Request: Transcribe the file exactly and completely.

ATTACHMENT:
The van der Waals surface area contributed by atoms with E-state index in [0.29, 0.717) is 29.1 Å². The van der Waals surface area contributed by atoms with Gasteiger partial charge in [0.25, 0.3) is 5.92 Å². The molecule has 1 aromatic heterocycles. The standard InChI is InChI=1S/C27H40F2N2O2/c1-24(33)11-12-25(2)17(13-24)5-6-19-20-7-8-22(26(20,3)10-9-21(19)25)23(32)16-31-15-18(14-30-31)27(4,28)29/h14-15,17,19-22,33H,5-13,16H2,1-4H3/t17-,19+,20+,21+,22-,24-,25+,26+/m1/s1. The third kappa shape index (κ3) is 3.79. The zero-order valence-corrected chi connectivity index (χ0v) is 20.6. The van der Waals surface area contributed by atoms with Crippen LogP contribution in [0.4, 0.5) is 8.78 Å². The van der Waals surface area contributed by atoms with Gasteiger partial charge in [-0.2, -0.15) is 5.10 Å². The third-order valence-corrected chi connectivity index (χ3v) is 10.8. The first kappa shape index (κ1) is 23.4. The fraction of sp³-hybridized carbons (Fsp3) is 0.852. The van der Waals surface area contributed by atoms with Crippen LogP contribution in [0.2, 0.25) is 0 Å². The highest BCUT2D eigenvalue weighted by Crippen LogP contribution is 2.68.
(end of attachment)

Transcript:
The van der Waals surface area contributed by atoms with E-state index in [0.29, 0.717) is 29.1 Å². The van der Waals surface area contributed by atoms with Gasteiger partial charge in [0.25, 0.3) is 5.92 Å². The molecule has 1 aromatic heterocycles. The standard InChI is InChI=1S/C27H40F2N2O2/c1-24(33)11-12-25(2)17(13-24)5-6-19-20-7-8-22(26(20,3)10-9-21(19)25)23(32)16-31-15-18(14-30-31)27(4,28)29/h14-15,17,19-22,33H,5-13,16H2,1-4H3/t17-,19+,20+,21+,22-,24-,25+,26+/m1/s1. The third kappa shape index (κ3) is 3.79. The zero-order valence-corrected chi connectivity index (χ0v) is 20.6. The van der Waals surface area contributed by atoms with Crippen LogP contribution in [0.4, 0.5) is 8.78 Å². The van der Waals surface area contributed by atoms with Gasteiger partial charge in [-0.2, -0.15) is 5.10 Å². The third-order valence-corrected chi connectivity index (χ3v) is 10.8. The first kappa shape index (κ1) is 23.4. The fraction of sp³-hybridized carbons (Fsp3) is 0.852. The van der Waals surface area contributed by atoms with Crippen LogP contribution in [0.2, 0.25) is 0 Å². The highest BCUT2D eigenvalue weighted by Crippen LogP contribution is 2.68.